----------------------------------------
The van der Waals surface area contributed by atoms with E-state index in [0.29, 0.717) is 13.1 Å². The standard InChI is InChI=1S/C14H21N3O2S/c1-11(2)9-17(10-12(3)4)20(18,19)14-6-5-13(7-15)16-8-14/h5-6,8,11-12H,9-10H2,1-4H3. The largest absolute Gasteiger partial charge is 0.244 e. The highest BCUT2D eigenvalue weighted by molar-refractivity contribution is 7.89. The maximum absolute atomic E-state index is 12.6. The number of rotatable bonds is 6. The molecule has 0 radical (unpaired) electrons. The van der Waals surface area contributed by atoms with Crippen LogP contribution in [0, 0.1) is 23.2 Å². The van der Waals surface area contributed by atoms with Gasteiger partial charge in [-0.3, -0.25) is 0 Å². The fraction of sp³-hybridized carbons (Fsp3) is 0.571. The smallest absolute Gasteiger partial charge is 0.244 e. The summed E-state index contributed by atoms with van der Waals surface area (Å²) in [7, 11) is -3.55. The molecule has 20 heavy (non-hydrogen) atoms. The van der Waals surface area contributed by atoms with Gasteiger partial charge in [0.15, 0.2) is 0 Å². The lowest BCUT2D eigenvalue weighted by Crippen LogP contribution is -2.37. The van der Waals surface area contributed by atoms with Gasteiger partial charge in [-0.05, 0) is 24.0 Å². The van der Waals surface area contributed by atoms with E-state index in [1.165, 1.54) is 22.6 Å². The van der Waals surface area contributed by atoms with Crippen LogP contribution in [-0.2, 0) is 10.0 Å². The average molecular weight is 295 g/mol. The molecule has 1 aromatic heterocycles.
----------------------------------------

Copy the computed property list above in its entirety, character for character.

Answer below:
The van der Waals surface area contributed by atoms with E-state index in [0.29, 0.717) is 13.1 Å². The standard InChI is InChI=1S/C14H21N3O2S/c1-11(2)9-17(10-12(3)4)20(18,19)14-6-5-13(7-15)16-8-14/h5-6,8,11-12H,9-10H2,1-4H3. The largest absolute Gasteiger partial charge is 0.244 e. The highest BCUT2D eigenvalue weighted by molar-refractivity contribution is 7.89. The maximum absolute atomic E-state index is 12.6. The number of rotatable bonds is 6. The molecule has 0 radical (unpaired) electrons. The van der Waals surface area contributed by atoms with Crippen LogP contribution in [0, 0.1) is 23.2 Å². The van der Waals surface area contributed by atoms with Gasteiger partial charge in [-0.3, -0.25) is 0 Å². The fraction of sp³-hybridized carbons (Fsp3) is 0.571. The smallest absolute Gasteiger partial charge is 0.244 e. The summed E-state index contributed by atoms with van der Waals surface area (Å²) in [7, 11) is -3.55. The molecule has 20 heavy (non-hydrogen) atoms. The van der Waals surface area contributed by atoms with Gasteiger partial charge in [0.15, 0.2) is 0 Å². The lowest BCUT2D eigenvalue weighted by Crippen LogP contribution is -2.37. The van der Waals surface area contributed by atoms with Gasteiger partial charge in [-0.05, 0) is 24.0 Å². The van der Waals surface area contributed by atoms with E-state index in [1.165, 1.54) is 22.6 Å². The van der Waals surface area contributed by atoms with Crippen LogP contribution in [-0.2, 0) is 10.0 Å². The average molecular weight is 295 g/mol. The molecule has 1 aromatic heterocycles.